Best in Class Commercial Wood Fences in Rochester, MN

Affordable & Beautiful Wood Fencing


American Fence Company of Minnesota selects only tree species and wood grades that are unmatched and uncommon in their affordability and their quality. You’ll be getting a high quality product for your commercial property when you hire this fence company in Rochester.

Wide Wood Fence Material Selection


American Fence Company of Minnesota is proud to share the widest array of wood fence options in Rochester and the Midwest. Check out our selection, which includes White Fir, Douglas Fir, White Pine, Incense Cedar, and Western Red Cedar.

Expert Fence Installation in Rochester


Having perfected the craft of wood fence installation in Rochester for more than 55 years, we recognize the art behind building the ideal perimeter fence for commercial clients. All of our fence installation staff is knowledgeable about the process.




Commercial Wood Fences in Rochester, MN

Here at American Fence Company of Minnesota, we are extremely selective about the types of wood fence materials we use in constructing fences for our clients. Only the premier, highest of quality trees and wood grains are sourced — with tree species including Douglas Fir, White Pine, and cedar. Our tremendous buying power and colossal inventory of fencing materials — the largest in the entire Midwest — means we can obtain the materials needed to build the fence of your dreams.


Is cedar still the top choice for wood fences in Rochester, MN?

Tight restrictions on North American and Canadian forestry has placed a limit on old growth cedar trees. Because of this, the majority of today’s cedar wood fencing derives from new growth, specifically a cedar species known for its swift growth and its minimal heartwood. These trees are usually harvested when they are smaller, which contributes to the lack of dark inner rings. In this day and age, the majority of cedar fencing in Rochester comes from sapwood.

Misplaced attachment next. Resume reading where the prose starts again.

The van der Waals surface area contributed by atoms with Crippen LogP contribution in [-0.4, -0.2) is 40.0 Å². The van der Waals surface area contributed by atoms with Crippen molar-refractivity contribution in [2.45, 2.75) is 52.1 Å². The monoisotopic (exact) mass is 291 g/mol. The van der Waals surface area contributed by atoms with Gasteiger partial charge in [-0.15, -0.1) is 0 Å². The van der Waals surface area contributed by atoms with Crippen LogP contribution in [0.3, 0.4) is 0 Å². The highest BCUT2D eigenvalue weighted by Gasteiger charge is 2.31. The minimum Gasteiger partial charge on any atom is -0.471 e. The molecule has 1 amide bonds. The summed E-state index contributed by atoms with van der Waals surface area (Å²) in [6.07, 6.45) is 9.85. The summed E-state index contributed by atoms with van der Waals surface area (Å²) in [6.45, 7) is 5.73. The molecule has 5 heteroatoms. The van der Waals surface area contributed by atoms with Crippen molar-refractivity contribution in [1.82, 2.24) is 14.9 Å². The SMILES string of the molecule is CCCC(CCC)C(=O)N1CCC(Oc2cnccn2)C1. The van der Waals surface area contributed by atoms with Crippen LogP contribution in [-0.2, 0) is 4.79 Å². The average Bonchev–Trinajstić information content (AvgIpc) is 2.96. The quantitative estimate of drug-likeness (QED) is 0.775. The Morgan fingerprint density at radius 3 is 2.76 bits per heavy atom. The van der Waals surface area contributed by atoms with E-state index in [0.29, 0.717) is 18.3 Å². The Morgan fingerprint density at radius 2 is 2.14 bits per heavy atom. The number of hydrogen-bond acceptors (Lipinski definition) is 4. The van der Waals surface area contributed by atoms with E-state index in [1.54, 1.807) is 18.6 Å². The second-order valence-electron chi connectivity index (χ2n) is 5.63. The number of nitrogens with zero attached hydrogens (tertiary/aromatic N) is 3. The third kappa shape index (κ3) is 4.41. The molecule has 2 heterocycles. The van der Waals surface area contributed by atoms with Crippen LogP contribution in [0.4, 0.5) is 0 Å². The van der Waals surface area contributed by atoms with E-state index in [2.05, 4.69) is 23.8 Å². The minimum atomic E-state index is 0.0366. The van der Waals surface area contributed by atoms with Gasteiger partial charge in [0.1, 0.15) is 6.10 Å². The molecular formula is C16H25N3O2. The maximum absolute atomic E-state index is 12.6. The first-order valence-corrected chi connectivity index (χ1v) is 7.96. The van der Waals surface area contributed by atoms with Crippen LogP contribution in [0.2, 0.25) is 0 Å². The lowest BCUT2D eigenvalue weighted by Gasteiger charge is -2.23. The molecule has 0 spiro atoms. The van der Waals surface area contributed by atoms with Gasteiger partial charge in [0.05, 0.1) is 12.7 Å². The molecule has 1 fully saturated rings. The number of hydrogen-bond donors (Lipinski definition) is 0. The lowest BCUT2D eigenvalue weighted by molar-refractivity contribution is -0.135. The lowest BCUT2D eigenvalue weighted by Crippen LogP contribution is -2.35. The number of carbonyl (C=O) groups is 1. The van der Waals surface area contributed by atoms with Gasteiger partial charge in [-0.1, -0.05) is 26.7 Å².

The wood fence industry nowadays resorts to abundant tree species such as white fir and incense cedar, due to the limitations and restrictions on old growth. Greater in abundance, these trees provide more options for fencing boards.

Is it true that treated wood fencing is better than Douglas Fir, incense cedar, and western red?

It goes without that treated fence materials do not compare to cedar and Douglas Fir and their natural beauty. That said, white and red pine that has been treated and stained proves excellent choice when it comes to fence posts. Pine is very dense and strong and when enhanced with ACQ or ACQ2 pressure treatment becomes practically impenetrable. White and red wood fence posts tend to form cracks when they dry following treatment, although this is a natural process to be expected, and one that does not diminish the strength or longevity of your fence. However, if the cracks, which run along the grain of the wood fence post, become deep enough where you can see daylight, this is reason to be concerned. Red and white pine posts have been known to twist, as well, with the uneven drying. This, too, does not compromise the fence post’s quality or lifespan.

Do I need to stain my Douglas fir or cedar fence?

In the interest of maintaining your fence’s reddish or blonde color, consider staining within six weeks of your Rochester fence installation. The wood needs to be completely dry, so stain during a period of continued dry weather, where there has been no rain for at least a full week. Dry weather and conditions means the wood will be more likely to absorb and keep the stain. Staining itself tends to be a messy, complicated process, and without proper care taken, overspray can end up on your house or your neighbor’s property. For this reason, staining should only be applied on calm, dry days, with adjoining structures taped off and drop clothes lain to avoid staining from ending up on your lawn. The best solution, however, is to hire a knowledgeable and proven fence company in Rochester employing insured staining experts. American Fence Company of Minnesota is one such contractor.